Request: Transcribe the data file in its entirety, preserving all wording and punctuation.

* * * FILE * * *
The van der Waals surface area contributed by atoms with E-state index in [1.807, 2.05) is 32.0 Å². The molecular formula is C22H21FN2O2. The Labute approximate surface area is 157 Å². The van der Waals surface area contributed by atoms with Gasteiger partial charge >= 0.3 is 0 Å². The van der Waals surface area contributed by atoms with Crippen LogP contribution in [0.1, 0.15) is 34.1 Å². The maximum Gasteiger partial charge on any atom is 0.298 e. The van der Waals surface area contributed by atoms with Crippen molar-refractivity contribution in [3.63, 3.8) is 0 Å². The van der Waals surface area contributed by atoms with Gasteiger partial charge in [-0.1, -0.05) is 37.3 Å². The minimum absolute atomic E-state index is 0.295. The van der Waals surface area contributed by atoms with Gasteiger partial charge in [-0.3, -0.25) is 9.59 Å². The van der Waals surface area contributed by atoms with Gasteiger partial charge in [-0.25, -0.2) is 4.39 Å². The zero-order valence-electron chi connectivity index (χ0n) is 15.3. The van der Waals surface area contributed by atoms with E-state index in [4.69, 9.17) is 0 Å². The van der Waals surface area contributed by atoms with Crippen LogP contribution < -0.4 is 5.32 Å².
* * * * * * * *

The van der Waals surface area contributed by atoms with E-state index in [1.807, 2.05) is 32.0 Å². The molecular formula is C22H21FN2O2. The Labute approximate surface area is 157 Å². The van der Waals surface area contributed by atoms with Gasteiger partial charge >= 0.3 is 0 Å². The van der Waals surface area contributed by atoms with Crippen LogP contribution in [0.1, 0.15) is 34.1 Å². The maximum Gasteiger partial charge on any atom is 0.298 e. The van der Waals surface area contributed by atoms with Crippen molar-refractivity contribution in [3.63, 3.8) is 0 Å². The van der Waals surface area contributed by atoms with Gasteiger partial charge in [-0.1, -0.05) is 37.3 Å². The minimum absolute atomic E-state index is 0.295. The van der Waals surface area contributed by atoms with Gasteiger partial charge in [-0.3, -0.25) is 9.59 Å². The van der Waals surface area contributed by atoms with Gasteiger partial charge in [-0.25, -0.2) is 4.39 Å². The zero-order valence-electron chi connectivity index (χ0n) is 15.3. The van der Waals surface area contributed by atoms with E-state index in [4.69, 9.17) is 0 Å². The van der Waals surface area contributed by atoms with Crippen LogP contribution < -0.4 is 5.32 Å².